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Georgia Supreme Court upholds conviction in 2014 Newton drug deal murder
Georgia Supreme Court building in Atlanta. - photo by File Photo

ATLANTA — The Georgia Supreme Court has upheld the murder conviction of a man for the 2014 shooting death of a Newton County resident despite claims the evidence was legally insufficient to support it.

Horace Coates, 38, appealed his March 2017 convictions on charges of malice murder and other crimes connected to the shooting death of Adrian Brooks and aggravated assault of Senchael Clements in mid-2014.

Brooks, a 35-year-old Newton County man, was found dead in the Gum Tree neighborhood off Kirkland Road July 3, 2014, after being shot in the abdomen.

A Newton County grand jury returned an eight-count indictment against Coates in January 2015, and U.S. Marshals arrested him in Jacksonville, Florida, in November 2015.

He was found guilty in Newton County Superior Court of Malice Murder, Felony Murder, Armed Robbery, Aggravated Assault, and Possession of a Firearm During the Commission of a Felony in March 2017. 

Coates is serving a life sentence on the murder conviction, and an additional 30 years for his conviction on other charges. He has been housed in Autry State Prison near Pelham in Mitchell County since May 2017, according to Department of Corrections records.

Justice Carla Wong McMillian wrote for the Court — in documents released about their Monday, Oct. 5, decision — that they affirmed Coates' convictions after finding the Newton County Superior Court did not make any errors at trial to warrant reversing them and the evidence was sufficient to support the conviction.

“The evidence shows that Coates came back to Brooks’s home after visiting him that day, pulled a gun on Brooks and told Brooks to “give it up” after Brooks refused to sell him drugs, restrained Brooks when Brooks attempted to run for the door, and left Brooks to die after he was shot,” the justices wrote.

They wrote that investigators found Brooks with $133 in his hand and $834 in his pants pocket. They also located a sandwich bag of marijuana in Brooks’s driveway, a .45-caliber shell casing on the floor inside the door of his residence, and another .45-caliber shell casing in the living room. 

“Investigators also identified a bullet hole in the front wall of the residence and a bullet that went through the wall and into a wooden post on the front porch. 

“The medical examiner removed bullet fragments from Brooks and concluded that Brooks died from a single gunshot wound to the right flank area of his torso. 

“A GBI firearms examiner testified that the recovered shell casings, bullet in the wooden post, and bullet fragments were fired from the same firearm, a Glock .45 automatic pistol. 

“Under two pseudonyms, Coates fled the country and later returned to Florida, where he was arrested on Nov. 6, 2015, and found with a .45-caliber magazine and rounds. 

Coates maintained that “this evidence was insufficient to support his convictions as a matter of constitutional due process.”

“When evaluating the sufficiency of evidence, this Court views the evidence presented at trial in the light most favorable to the verdict and asks whether any rational trier of fact could have found the defendant guilty beyond a reasonable doubt. We conclude that the evidence was sufficient,” justices wrote. 

Coates also contended that he cannot be guilty of malice murder “because neither witness to the shooting asserted that Coates was the assailant who shot Brooks and because the State could not provide any evidence that he intended to kill Brooks,” according to Court documents.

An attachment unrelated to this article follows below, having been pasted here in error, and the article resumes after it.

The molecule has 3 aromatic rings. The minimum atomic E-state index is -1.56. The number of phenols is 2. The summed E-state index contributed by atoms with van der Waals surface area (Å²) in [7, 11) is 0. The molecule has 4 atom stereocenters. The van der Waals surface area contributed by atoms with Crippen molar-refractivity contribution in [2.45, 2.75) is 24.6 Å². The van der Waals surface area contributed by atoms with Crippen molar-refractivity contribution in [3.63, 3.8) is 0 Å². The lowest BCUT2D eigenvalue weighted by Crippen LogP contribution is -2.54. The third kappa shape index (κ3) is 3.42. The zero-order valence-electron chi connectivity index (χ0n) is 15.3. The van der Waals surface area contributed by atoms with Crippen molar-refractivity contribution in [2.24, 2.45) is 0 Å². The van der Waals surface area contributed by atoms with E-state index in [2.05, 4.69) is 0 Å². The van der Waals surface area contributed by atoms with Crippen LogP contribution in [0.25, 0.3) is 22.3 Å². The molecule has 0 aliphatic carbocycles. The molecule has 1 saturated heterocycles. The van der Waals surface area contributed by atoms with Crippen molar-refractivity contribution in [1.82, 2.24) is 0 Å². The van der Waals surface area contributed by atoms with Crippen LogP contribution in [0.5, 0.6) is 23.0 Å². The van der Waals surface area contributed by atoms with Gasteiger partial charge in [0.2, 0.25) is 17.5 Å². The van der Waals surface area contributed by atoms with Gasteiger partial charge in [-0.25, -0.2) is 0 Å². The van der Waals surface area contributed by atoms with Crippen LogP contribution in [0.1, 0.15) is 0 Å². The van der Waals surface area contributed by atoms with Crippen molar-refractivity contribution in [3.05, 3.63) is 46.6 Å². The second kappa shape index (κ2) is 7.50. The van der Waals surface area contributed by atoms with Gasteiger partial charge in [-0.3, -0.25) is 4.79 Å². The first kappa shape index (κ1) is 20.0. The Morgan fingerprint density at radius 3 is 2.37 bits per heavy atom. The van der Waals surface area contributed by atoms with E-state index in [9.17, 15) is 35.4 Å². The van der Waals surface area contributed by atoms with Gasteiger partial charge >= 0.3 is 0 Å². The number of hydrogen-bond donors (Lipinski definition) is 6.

“Although the witnesses diverged in their testimonies on whether it was Coates or one of his associates who actually shot Brooks, the evidence was sufficient for the jury to conclude that Coates committed malice murder either as the shooter or as a party to the crime.” 

The justices cited a 2019 Georgia case in writing that, “A person commits the offense of murder when he unlawfully and with malice aforethought, either express or implied, causes the death of another human being.”

“It is for a jury to determine from all the facts and circumstances whether a killing is intentional and malicious.”

The justices also wrote that every person “concerned in the commission of a crime is a party thereto and may be charged with and convicted of commission of the crime.” 

“Conviction as a party to a crime requires proof that the defendant ‘shared a common criminal intent with the direct perpetrators’ of the crimes.' 

“A jury may infer a common criminal intent from the defendant’s presence, companionship, and conduct with other perpetrators before, during, and after the crimes.”

They also wrote that, “Similarly, we conclude that the evidence was sufficient for the jury to find that Coates was guilty of aggravated assault against Clements even though Clements claimed that (other men) with Coates held him at gunpoint while Coates and Brooks fought and Williams stole drugs.”

Coates also argued “that even in the light most favorable to the jury’s verdict, the evidence was insufficient to sustain his convictions because there were only two witnesses who testified about the crimes and their stories conflicted substantially.

“More specifically, Coates argues that all of the crimes for which he was convicted require the use of a firearm, but only one witness claimed that Coates had a gun, the other witness said that Coates had a butcher knife rather than a gun, and no gun was ever found. 

“Moreover, Coates argues that both witnesses’ credibility was questionable. However, our review must leave ‘to the jury the resolution of conflicts or consistencies in the evidence, credibility of witnesses, and reasonable inferences to be made from evidence.’”

All the justices concurred except for Sarah H. Warren, who did not participate.